MS Access - VBA SHELL command problem...

So, after about two hours of searching and testing, I'm stuck.  Hoping someone might have an idea on what to try next!

I have an MS Access app where I zip a file using the SHELL command.  It just doesn't seem to want to work.  I've asked nicely.  I've threatened my PC.  All to no avail.

The code is below.  Notice the following.

1. The hard-coded path to the command line zip utility.
2. It takes two parameters (name of the zip file and the file to be zipped)
3. I'm capturing a return value that seems to change every time I run it.  But my understanding is that anything other than a "0" is a good sign.
4. I display the return value.  I get legit numbers.  Never get a zero.
5. At one point, I had it stuff the string into a text field.  I then copied the resulting text into a command window and ran it manually... it works PERFECT.  So, I'm very confident in the command string.

BUT, when the code is run via my app, it "acts" like it runs,but I don't get the zip file.

Unfortunately, I can't find a way to keep the shell open long enough to see what it's actually doing.

Any thoughts, guidance or ideas would be much appreciated.

Private Sub ZipFile_FX(ZipFileName As String, fileToBeZipped As String)
Dim ReturnVal As Double

    Const ZIPEXELOCATION = "\\fs1\admin\zipexe\7za.exe"

    ReturnVal = Shell(ZIPEXELOCATION & " " & Chr(34) & ZipFileName & Chr(34) & " " & Chr(34) & fileToBeZipped & Chr(34), vbNormalFocus)

    MsgBox ReturnVal

    Notes.Value = ZIPEXELOCATION & " a " & Chr(34) & ZipFileName & Chr(34) & " " & Chr(34) & fileToBeZipped & Chr(34)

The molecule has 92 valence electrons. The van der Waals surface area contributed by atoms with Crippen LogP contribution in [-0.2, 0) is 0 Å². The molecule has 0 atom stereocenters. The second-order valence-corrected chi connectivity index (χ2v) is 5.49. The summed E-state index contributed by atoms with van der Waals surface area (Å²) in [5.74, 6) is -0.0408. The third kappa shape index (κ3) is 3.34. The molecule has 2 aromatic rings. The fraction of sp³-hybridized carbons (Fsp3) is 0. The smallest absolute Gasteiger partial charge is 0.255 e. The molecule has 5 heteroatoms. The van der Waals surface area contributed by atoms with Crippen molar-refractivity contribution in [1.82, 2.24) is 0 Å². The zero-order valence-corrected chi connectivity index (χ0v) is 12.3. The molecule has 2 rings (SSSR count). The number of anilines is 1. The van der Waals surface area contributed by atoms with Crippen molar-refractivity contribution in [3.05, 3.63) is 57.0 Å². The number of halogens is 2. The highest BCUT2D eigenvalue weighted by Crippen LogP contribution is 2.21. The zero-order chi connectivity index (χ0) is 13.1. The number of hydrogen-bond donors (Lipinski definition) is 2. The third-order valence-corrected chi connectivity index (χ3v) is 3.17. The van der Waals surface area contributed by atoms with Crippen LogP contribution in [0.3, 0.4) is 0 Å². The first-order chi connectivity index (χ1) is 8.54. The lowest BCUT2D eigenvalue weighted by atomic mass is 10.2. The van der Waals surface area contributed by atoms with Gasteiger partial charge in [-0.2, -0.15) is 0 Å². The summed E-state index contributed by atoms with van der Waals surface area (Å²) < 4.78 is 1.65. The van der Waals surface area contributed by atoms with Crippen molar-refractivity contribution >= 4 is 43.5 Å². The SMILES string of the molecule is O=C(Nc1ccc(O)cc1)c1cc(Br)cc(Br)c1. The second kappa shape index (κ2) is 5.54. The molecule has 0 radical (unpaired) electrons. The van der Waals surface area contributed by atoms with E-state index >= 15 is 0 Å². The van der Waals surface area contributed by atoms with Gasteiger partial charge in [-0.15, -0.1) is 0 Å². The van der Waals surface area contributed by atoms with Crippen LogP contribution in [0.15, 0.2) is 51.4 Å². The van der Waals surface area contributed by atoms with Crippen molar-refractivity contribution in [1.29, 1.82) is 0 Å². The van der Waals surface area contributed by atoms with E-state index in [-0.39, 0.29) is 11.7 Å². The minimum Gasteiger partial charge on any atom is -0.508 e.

End Sub
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aikimarkConnect With a Mentor Commented:
1. Shell() is an asynchronous function.  Your code continues without waiting for the shelled process to complete
2. The value returned by the Shell() function is the process identifier.  You will have to use Win API or WMI calls to monitor the process.  You are seeing different process numbers, not a completion code.
3. What is the path to the target and destination files?
You might make a batch file that launches 7zip and uses two parameters for the target and source files.  Then Shell the batch file (with path, of course) and include the two other files as parameters.  Your batch file can conclude with a PAUSE statement instead of an EXIT statement.  You will be able to see the compression operation messages.

You might want to direct the status and error message streams to one or more files.  That would also help you debug the process.
Rey Obrero (Capricorn1)Commented:
try the codes from this link
Something to keep in mind is NTFS permissions and the context in which the shell runs.
What you (username) can do may not be something the app(system) can do.

I've had it happen where permissions came into play.

One way I got around it was to build a batch file line by line using a textstream object and then executing the batch file.
Here is some code that gives the general idea
'Required references
'assumes DAO 3.6
'assumes Windows Script Host Object Model

Dim fs As Object
Set fs = CreateObject("Scripting.FileSystemObject")

Dim x As Integer
Dim wait As Double
Dim BatFile As TextStream
Dim Success As Boolean

'snag a recordset of the pictures that we want to nail into the report
Dim db As Database
Dim rs As Recordset

Set db = CurrentDb
Set rs = db.OpenRecordset("select distinct path from tblPictures where jobid = " & Forms!frmJobID!JobID, dbOpenDynaset, dbSeeChanges)

If rs.RecordCount = 0 Then Exit Function